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Hoyt & Roberts, comps.  Hoyt’s New Cyclopedia of Practical Quotations.  1922.
 
Ridicule
 
  It frequently happens that where the second line is sublime, the third, in which he meant to rise still higher, is perfectly bombast.
        Blair. Commenting on Lucan’s style. Borrowed from Longinus—Treatise on the Sublime. Sect. III.
  1
  We have oftener than once endeavoured to attach some meaning to that aphorism, vulgarly imputed to Shaftesbury, which however we can find nowhere in his works, that “ridicule is the test of truth.”
        Carlyle—Essays. Voltaire.
  2
  That passage is what I call the sublime dashed to pieces by cutting too close with the fiery four-in-hand round the corner of nonsense.
        Coleridge—Table Talk. Jan. 20, 1834. Wieland—Abdereiten. III. Ch. XII.
  3
Jane borrow’d maxims from a doubting school,
And took for truth the test of ridicule;
Lucy saw no such virtue in a jest,
Truth was with her of ridicule the test.
        Crabbe—Tales of the Hall. Bk. VIII. L. 126.
  4
  I distrust those sentiments that are too far removed from nature, and whose sublimity is blended with ridicule; which two are as near one another as extreme wisdom and folly.
        Deslaudes—Reflexions sur les Grands Hommes qui sont morts en Plaisantant.
  5
  L’on ne saurait mieux faire voir que le magnifique et le ridicule sont si voisins qu’ils se touchent.
  There is nothing one sees oftener than the ridiculous and magnificent, such close neighbors that they touch.
        De Fontenelle—Œuvres. Dialogues des Morts. (1683). IV. 32. Ed. 1825. Used by Edward, Lord Oxford—Ms. Common Place Book.
  6
      Ridiculum acri
Fortius ac melius magnas plerumque secat res.
  Ridicule more often settles things more thoroughly and better than acrimony.
        Horace—Satires. Bk. I. 10. 14.
  7
En géneral, le ridicule touche au sublime.
  Generally the ridiculous touches the sublime.
        Marmontel—Œuvres Complettes. (1787). V. 188.
  8
Du sublime au ridicule il n’y a qu’un pas.
  There is only one step from the sublime to the ridiculous.
        Napoleon I to Abbé du Pradt, at Warsaw. See Histoire de l’Ambassade dans la Grande Duché de Vasovie. Ed. 2. P. 219. Attributed also to Talleyrand. (Traced from Napoleon to Paine, Paine to Blair.)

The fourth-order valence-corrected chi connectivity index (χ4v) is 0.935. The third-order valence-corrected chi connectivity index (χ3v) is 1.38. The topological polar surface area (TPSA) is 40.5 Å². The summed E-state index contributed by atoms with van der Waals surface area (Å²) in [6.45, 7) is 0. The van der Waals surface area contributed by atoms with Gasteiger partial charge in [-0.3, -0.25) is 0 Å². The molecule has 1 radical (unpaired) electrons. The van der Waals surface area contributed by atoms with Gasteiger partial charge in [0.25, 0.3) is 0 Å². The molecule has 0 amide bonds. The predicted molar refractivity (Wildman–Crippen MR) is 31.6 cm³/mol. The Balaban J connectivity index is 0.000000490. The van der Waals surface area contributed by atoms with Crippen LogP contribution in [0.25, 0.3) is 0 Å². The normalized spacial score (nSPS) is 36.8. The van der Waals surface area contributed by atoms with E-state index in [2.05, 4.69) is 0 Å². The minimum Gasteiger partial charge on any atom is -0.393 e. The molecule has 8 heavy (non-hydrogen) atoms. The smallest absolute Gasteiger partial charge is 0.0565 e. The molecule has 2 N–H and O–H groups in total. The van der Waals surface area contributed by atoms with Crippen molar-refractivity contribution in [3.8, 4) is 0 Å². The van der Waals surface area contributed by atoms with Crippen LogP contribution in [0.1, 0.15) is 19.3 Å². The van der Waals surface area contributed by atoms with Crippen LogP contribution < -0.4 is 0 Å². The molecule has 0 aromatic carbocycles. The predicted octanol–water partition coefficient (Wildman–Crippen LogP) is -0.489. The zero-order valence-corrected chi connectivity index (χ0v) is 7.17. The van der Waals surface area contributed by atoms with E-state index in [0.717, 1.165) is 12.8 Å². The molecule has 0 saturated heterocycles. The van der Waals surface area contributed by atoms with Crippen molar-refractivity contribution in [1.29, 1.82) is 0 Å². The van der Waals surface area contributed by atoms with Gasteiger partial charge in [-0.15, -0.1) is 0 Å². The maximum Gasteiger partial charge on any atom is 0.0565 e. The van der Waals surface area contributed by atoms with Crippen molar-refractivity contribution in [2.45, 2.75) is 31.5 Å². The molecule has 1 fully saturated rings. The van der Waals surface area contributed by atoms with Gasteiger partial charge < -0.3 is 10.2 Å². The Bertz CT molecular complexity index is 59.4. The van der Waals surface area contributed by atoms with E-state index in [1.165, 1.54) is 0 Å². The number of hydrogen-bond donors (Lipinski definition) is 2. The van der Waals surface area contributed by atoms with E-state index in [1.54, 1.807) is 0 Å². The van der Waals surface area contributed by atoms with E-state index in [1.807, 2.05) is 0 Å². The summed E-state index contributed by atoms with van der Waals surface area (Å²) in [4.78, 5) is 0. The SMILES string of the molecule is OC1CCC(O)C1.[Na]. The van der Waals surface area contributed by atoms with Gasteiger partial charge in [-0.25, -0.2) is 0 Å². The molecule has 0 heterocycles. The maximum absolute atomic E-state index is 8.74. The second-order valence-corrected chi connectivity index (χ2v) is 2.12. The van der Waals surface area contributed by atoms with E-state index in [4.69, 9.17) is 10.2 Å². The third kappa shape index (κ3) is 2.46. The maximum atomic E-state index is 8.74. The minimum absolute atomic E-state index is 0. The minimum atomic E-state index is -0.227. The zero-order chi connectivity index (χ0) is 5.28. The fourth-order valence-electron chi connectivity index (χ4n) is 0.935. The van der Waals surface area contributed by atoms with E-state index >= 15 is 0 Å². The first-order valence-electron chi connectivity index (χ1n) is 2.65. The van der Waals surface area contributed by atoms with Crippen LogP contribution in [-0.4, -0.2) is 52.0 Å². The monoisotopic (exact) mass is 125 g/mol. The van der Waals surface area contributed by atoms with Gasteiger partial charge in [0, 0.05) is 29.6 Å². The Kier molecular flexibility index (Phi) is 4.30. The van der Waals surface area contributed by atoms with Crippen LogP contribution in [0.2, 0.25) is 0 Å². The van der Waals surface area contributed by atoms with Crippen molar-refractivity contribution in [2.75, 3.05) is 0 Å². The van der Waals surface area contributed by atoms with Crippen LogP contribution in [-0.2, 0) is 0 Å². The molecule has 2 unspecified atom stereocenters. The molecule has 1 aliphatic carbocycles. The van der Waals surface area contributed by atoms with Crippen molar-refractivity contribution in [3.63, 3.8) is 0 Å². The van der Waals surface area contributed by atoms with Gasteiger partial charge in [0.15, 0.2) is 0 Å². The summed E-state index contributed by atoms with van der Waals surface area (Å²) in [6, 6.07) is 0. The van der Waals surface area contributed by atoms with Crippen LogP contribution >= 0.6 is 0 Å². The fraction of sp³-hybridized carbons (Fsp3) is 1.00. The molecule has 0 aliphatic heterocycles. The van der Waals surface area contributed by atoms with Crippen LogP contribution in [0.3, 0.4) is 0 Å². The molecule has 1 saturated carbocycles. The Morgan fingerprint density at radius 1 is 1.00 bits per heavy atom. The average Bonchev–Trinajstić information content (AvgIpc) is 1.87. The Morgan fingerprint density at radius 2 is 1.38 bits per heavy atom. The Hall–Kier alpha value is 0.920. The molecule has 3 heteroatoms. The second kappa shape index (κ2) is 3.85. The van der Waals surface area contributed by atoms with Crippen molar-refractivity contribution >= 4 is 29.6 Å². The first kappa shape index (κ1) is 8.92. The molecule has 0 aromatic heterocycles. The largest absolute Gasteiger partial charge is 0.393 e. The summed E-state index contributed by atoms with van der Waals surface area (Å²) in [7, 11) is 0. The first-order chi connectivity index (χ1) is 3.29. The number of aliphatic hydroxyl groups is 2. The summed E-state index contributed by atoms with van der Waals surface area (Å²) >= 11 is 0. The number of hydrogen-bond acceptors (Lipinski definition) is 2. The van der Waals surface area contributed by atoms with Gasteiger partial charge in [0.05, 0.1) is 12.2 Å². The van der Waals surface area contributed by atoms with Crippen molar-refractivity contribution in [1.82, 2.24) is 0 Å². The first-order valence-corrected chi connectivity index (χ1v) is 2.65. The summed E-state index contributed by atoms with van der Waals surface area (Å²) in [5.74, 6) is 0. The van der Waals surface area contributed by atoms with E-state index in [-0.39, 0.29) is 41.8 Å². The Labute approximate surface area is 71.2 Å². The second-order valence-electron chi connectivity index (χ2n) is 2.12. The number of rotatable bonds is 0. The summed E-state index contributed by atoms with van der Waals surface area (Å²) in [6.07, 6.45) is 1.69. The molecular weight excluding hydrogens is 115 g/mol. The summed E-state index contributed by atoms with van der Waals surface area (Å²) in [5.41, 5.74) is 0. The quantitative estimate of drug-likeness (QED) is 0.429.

9
  The sublime and ridiculous are often so nearly related that it is difficult to class them separately. One step below the sublime makes the ridiculous, and one step above the ridiculous makes the sublime again.
        Thomas Paine—The Age of Reason. Pt. II.
  10
  How comes it to pass, then, that we appear such cowards in reasoning, and are so afraid to stand the test of ridicule?
        Shaftesbury—Characteristics. Letter Concerning Enthusiasm. Pt. I. Sec. II.
  11
  ’Twas the saying of an ancient sage that humour was the only test of gravity, and gravity of humour. For a subject which would not bear raillery was suspicious; and a jest which would not bear a serious examination was certainly false wit.
        Shaftesbury—Characteristics. Letter Concerning Enthusiasm. Pt. I. Sect. V. Referring to Leontinus.
  12
  Truth, ’tis supposed, may bear all lights; and one of those principal lights or natural mediums by which things are to be viewed in order to a thorough recognition is ridicule itself.
        Shaftesbury—Essay on the Freedom of Wit and Humour. Pt. I. Sec. I.
  13
  I have always made one prayer to God, a very short one. Here it is: “My God, make our enemies very ridiculous!” God has granted it to me.
        Voltaire—Letter to M. Damilville, May 16, 1767.
  14
 
 
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